The beans rest in the mill for at least 40 to 45 days to achieve the best quality. Once the coffee has rested and it’s ready to go, it goes through the dry mill. Here the skin gets removed by the machinery, then goes to a different machine that separates the beans by size, and then it gets scanned by an ultra-expensive high-quality machine. This modern machine has the ability to scan every single bean – about two 70kg bags a minute, and has been designed to select the amount of ‘defect’ beans allowed in the coffee sacks. The amount of defect allowed in each sack is 12% of the beans According to the Green Grading specifications of the Speciality Coffee Association, up to 12 defects are permitted for every 350 grams of coffee; the machine can be set at 0% 0 defects if necessary. They also have another room, where they used to do the sorting by hand, that the scanner machine now does.

When my colleague Lin Dickens first visited Soppexcca in 2019 all the beans were hand sifted! After the tour to understand the coffee process in Beneficio Seco, Marvin gave us four beans to taste and showed us how to do cupping. Cupping is where professionals score the coffee for aspects such as cleanliness, sweetness, acidity, mouthfeel and aftertaste. We tasted five cups of coffee of the same beans, to check their consistency. We tried 4 different types of beans, so in total we cupped 20 coffees. Out of the four coffees, coffee number 2 seemed very different, even for my inexperienced palette. It had a very rich flavour. It turned out this coffee was from Flora’s farm, (who we met later). It was an organic coffee, which had been processed naturally. There was a clear favourite by all the cuppers, besides Soppexcca’s Perkee which was Flora’s. From the meticulous sorting of beans to the careful storage in colour-coded bags, every step was a testament to the dedication and expertise of the Soppexcca cooperative.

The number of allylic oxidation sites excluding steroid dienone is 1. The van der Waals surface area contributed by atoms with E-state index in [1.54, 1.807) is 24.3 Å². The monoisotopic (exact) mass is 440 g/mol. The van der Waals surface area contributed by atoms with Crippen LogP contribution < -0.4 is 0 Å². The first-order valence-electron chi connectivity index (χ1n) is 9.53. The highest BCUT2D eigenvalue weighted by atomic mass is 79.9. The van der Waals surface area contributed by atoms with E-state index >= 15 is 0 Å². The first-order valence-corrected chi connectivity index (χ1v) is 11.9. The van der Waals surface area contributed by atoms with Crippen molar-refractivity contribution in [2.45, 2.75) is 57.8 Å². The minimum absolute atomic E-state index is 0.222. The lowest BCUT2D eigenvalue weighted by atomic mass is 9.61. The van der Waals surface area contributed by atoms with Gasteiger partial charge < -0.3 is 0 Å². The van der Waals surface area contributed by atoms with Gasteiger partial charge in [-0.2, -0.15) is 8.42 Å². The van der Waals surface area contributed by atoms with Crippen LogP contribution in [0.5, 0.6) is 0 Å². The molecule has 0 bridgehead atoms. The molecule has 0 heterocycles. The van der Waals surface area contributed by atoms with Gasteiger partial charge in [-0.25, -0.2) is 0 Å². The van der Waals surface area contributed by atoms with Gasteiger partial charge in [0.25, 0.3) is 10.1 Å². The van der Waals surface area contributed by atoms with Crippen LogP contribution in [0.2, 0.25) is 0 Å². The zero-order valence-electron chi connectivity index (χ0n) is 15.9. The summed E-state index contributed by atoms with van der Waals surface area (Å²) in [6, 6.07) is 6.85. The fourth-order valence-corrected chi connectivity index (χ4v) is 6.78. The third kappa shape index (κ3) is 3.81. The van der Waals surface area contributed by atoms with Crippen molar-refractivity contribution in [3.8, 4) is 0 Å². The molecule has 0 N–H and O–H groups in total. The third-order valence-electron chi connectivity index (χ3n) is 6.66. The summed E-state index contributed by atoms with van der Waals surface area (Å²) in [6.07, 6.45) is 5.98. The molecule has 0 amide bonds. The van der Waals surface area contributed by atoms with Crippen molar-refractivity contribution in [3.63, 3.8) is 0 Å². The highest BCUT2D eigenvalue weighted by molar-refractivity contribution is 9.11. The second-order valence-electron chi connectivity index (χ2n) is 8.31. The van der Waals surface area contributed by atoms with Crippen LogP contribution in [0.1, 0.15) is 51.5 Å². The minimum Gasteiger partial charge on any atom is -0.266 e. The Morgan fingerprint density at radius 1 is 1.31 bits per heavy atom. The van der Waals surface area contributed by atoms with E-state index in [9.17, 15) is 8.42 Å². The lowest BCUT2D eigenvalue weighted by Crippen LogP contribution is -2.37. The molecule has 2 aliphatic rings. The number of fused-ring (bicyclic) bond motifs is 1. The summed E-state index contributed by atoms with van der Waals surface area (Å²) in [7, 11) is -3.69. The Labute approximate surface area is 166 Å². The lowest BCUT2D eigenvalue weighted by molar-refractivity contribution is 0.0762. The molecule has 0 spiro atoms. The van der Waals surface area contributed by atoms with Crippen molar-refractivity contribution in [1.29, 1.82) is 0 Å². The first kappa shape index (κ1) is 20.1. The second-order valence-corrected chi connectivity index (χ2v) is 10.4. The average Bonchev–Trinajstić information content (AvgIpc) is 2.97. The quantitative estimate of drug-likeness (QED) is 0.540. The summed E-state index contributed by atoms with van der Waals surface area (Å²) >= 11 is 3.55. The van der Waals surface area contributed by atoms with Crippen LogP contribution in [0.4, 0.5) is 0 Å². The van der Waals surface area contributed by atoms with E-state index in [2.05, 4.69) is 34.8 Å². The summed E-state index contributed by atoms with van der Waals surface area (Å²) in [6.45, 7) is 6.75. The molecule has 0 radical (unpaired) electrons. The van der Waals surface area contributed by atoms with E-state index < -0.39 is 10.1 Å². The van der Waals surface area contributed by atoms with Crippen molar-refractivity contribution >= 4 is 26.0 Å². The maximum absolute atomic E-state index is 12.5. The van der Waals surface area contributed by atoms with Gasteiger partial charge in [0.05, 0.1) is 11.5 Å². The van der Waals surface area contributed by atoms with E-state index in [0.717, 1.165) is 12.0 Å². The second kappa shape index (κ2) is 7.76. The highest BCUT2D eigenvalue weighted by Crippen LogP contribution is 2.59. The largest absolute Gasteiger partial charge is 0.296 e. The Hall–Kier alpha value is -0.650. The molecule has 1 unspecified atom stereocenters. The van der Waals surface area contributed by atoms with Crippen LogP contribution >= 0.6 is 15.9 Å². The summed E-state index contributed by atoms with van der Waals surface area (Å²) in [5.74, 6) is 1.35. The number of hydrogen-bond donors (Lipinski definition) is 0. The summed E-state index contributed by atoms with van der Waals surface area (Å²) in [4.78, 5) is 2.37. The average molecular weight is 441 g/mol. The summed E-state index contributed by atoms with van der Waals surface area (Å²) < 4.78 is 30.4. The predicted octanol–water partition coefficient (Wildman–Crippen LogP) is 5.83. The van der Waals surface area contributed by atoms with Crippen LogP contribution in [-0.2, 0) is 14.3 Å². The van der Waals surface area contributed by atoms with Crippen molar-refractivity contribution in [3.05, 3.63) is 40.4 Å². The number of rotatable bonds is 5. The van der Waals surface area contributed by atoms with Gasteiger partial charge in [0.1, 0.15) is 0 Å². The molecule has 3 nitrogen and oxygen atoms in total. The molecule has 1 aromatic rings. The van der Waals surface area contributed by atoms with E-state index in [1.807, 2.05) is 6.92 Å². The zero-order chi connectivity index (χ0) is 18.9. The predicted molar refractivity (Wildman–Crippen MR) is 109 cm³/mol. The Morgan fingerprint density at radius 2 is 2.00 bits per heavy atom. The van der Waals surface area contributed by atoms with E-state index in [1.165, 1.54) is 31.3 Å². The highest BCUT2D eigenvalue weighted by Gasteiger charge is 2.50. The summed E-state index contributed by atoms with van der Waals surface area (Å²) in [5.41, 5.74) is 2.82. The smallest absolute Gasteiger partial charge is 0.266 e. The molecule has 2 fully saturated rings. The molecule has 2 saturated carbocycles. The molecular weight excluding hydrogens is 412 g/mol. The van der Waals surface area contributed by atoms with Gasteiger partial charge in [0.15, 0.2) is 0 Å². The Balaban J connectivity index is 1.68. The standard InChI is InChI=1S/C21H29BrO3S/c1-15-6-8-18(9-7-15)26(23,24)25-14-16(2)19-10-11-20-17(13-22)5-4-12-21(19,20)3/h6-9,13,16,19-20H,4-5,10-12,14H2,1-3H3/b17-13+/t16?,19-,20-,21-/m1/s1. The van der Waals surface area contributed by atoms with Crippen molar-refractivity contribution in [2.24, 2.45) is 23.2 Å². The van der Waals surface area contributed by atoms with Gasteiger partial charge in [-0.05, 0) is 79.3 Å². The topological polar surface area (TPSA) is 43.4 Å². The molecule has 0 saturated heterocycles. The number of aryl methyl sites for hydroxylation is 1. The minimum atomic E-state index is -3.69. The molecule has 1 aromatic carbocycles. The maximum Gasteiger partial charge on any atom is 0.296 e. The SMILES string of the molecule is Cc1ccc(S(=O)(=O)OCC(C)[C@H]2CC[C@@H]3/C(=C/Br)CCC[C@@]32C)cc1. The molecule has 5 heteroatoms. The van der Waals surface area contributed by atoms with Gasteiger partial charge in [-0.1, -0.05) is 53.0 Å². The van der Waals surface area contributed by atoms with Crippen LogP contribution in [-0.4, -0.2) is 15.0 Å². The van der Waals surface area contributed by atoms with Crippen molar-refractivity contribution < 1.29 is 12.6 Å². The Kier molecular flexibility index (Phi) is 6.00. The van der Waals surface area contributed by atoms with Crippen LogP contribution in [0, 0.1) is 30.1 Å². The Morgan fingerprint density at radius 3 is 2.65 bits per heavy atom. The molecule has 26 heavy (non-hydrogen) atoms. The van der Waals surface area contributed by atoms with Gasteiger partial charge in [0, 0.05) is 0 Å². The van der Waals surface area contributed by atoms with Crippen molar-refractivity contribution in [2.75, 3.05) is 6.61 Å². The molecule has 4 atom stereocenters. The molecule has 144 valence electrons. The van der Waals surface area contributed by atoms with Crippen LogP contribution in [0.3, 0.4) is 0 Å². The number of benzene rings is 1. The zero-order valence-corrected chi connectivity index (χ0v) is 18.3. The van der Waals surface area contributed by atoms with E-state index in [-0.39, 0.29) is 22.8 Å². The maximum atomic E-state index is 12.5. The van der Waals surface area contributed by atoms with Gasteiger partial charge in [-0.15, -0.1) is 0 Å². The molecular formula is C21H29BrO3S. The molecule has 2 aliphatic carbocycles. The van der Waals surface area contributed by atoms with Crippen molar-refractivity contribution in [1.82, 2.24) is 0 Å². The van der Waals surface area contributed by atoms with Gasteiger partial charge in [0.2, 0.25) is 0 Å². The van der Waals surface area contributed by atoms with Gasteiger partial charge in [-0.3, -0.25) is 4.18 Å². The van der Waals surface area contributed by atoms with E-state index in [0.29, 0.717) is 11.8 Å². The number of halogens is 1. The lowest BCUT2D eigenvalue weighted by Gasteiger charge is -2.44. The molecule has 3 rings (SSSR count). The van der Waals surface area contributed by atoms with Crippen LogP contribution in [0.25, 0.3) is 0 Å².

DAY 2: A taste of success at La Panaderia

Our second day brought us to La Panaderia, a bakery supported by BM, where the aroma of freshly baked biscuits filled the air. They wanted to show us the progress they made with the bakery which we helped them set up back in 2020.

They now have a professional oven and blender, but they are not substantial enough for the volumes they need to produce to meet demand. They are investigating investing in equipment so they can increase their capacity. They are also making other small progress, like packaging and labels. Here, we witnessed the transformative power of entrepreneurship as women turned dreams into reality. From humble beginnings of baking sesame and honey biscuits at home to a thriving bakery, their journey was inspiring.